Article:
An American Tragedy | Critical Essay by Lee Clark Mitchell

This literature criticism consists of approximately 35 pages of analysis & critique of An American Tragedy.
This section contains 10,368 words
(approx. 35 pages at 300 words per page)
Buy the Critical Essay by Lee Clark Mitchell

SOURCE: "The Psychopoetics of Desire in Dreiser's American Tragedy," in Determined Fictions: American Literary Naturalism, Columbia University Press, 1989, pp. 55-74

In the following essay, Mitchell examines An American Tragedy as a deterministic novel in which repetition forces the characters to submit to events beyond their control.

The death of Roberta Alden forms the dramatic crisis of An American Tragedy. Having journeyed to Big Bittern Lake with the intention of drowning her, Clyde Griffiths recoils from the act itself. Only her impulse to rise up and touch him impels him to strike out in thoughtless resistance, then to rise up himself to her aid in a series of movements that capsize their boat.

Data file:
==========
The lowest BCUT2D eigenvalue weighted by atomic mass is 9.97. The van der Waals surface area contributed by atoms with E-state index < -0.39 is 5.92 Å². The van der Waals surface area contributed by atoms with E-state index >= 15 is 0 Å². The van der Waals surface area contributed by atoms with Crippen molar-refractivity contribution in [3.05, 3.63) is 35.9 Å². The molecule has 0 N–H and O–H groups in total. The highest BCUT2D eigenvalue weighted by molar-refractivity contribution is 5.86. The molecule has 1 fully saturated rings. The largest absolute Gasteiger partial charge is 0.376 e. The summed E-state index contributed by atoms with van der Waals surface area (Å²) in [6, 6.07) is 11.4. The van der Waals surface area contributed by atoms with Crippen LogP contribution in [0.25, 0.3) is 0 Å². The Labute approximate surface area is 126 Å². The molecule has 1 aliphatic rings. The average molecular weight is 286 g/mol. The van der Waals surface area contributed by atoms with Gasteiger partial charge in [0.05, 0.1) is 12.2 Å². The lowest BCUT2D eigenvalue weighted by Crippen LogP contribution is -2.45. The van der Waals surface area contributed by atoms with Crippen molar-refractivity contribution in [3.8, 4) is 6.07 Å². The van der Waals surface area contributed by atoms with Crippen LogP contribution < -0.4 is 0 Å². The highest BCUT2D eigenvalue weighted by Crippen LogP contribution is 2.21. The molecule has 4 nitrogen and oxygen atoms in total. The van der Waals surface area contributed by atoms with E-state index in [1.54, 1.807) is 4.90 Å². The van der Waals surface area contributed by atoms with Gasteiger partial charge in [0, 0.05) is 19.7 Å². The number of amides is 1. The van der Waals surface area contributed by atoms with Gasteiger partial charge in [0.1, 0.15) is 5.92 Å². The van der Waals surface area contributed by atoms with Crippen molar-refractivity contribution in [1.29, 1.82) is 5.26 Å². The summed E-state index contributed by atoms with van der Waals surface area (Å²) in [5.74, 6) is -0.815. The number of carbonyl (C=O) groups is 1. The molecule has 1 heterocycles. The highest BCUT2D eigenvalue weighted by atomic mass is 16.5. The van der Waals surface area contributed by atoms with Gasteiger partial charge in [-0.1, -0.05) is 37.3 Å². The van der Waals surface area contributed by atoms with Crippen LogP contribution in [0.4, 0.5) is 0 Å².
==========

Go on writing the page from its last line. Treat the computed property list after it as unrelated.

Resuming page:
And the left wale of the boat as it turned, striking Roberta on the head as she sank and then rose for the first time, her frantic, contorted face turned to Clyde...

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This section contains 10,368 words
(approx. 35 pages at 300 words per page)
Buy the Critical Essay by Lee Clark Mitchell
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Literature Criticism Series
Critical Essay by Lee Clark Mitchell from Literature Criticism Series. ©2005-2006 Thomson Gale, a part of the Thomson Corporation. All rights reserved.
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